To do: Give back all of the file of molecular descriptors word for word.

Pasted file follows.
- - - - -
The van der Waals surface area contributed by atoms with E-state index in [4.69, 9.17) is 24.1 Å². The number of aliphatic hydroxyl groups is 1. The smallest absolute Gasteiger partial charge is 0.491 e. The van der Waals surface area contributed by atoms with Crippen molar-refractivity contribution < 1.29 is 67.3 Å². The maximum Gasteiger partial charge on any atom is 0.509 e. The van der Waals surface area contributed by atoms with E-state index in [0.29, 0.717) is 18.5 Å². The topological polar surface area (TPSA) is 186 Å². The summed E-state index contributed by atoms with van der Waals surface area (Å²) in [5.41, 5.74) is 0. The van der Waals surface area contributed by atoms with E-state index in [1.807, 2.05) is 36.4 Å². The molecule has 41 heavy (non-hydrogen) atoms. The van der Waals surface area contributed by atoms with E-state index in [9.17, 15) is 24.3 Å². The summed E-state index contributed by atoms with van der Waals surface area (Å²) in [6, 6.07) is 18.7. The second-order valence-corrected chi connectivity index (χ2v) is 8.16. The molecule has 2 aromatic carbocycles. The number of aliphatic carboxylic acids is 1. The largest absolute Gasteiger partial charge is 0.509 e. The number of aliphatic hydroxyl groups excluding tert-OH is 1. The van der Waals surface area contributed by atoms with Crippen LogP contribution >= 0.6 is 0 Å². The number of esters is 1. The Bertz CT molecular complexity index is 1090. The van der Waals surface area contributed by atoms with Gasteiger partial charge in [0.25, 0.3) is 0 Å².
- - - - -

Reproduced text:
The van der Waals surface area contributed by atoms with E-state index in [4.69, 9.17) is 24.1 Å². The number of aliphatic hydroxyl groups is 1. The smallest absolute Gasteiger partial charge is 0.491 e. The van der Waals surface area contributed by atoms with Crippen molar-refractivity contribution < 1.29 is 67.3 Å². The maximum Gasteiger partial charge on any atom is 0.509 e. The van der Waals surface area contributed by atoms with E-state index in [0.29, 0.717) is 18.5 Å². The topological polar surface area (TPSA) is 186 Å². The summed E-state index contributed by atoms with van der Waals surface area (Å²) in [5.41, 5.74) is 0. The van der Waals surface area contributed by atoms with E-state index in [1.807, 2.05) is 36.4 Å². The molecule has 41 heavy (non-hydrogen) atoms. The van der Waals surface area contributed by atoms with E-state index in [9.17, 15) is 24.3 Å². The summed E-state index contributed by atoms with van der Waals surface area (Å²) in [6, 6.07) is 18.7. The second-order valence-corrected chi connectivity index (χ2v) is 8.16. The molecule has 2 aromatic carbocycles. The number of aliphatic carboxylic acids is 1. The largest absolute Gasteiger partial charge is 0.509 e. The number of aliphatic hydroxyl groups excluding tert-OH is 1. The van der Waals surface area contributed by atoms with Crippen LogP contribution >= 0.6 is 0 Å². The number of esters is 1. The Bertz CT molecular complexity index is 1090. The van der Waals surface area contributed by atoms with Gasteiger partial charge in [0.25, 0.3) is 0 Å².